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Video manipulation is getting scary

by Peter Nowak, CBCNews.ca

Back when the internet was first taking off in the mid-nineties, one of its first uses - for male teen- and university-aged students, anyhow - was the seeking out of pictures of their favourite female celebrities in, shall we say, a semi-dressed state. A pretty hot trend at the time was the use of Photoshop to cut and paste a celebrity's head, say Teri Hatcher (now on Desperate Housewives, at the time a hot commodity on Lois & Clark) onto a significantly less-clothed model, resulting in what was known as the "fake nude." At the time, many of us wondered when technology would evolve to make the fake nude possible in videos.

Well, it's not too far off. Never mind advanced computer graphics, there are at least two examples on the web right now that use simpler video editing technology to acheive some pretty mind-blowing - and seemingly very real - results. In the first example, a YouTube poster successfully debunks a pair of UFO sighting videos from Haiti and the Dominican Republic. The second example, a promotional video for some new digital manipulation software, is equally as shocking.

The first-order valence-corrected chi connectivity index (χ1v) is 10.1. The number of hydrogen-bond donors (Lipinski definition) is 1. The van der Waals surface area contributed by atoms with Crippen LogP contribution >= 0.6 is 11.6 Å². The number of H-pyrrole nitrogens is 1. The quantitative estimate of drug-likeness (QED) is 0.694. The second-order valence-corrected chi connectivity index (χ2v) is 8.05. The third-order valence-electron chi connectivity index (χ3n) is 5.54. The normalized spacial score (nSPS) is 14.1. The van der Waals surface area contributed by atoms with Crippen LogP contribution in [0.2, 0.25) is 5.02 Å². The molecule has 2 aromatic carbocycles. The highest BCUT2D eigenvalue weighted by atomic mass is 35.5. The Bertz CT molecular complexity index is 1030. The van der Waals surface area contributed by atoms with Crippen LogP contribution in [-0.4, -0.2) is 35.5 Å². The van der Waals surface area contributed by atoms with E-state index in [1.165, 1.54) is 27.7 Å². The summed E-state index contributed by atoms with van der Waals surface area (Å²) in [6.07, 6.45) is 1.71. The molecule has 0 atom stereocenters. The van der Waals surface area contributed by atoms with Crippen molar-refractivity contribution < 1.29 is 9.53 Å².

You have to believe that somewhere, somehow, university kids have got their hands on similar software and are producing fake Teri Hatcher nude scenes as you read this.

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Monkey

Winnipeg

Something that is too easily done these days, also makes you think about what they show on TV, is it real? or is it all fake? or is it mostly fake? Who knows. That's why I stick to news papers, they don't move and seem to never lie to me, good ol' paper!

As it is the anniversary of 911 I will not talk about certain crackpot theories surrounding the tragedy.

Damn, I thought that really was Princess Leia posing nude in chains...

Posted September 11, 2007 05:15 PM

Reid

Victoria

Newspapers can lie too...

Posted September 15, 2007 01:02 AM

abridged

Victoria

Similar algorithms exist for creating a synopsis of a text based on the saliency of words and phrases, and for compressing or stretching audio in a variety of ways. More interestingly, your brain is always doing this with everything you perceive in any sense modality just to cope with the constant flow of information. I'd say "get used to it", but you already are. ;)

Posted September 18, 2007 07:35 PM

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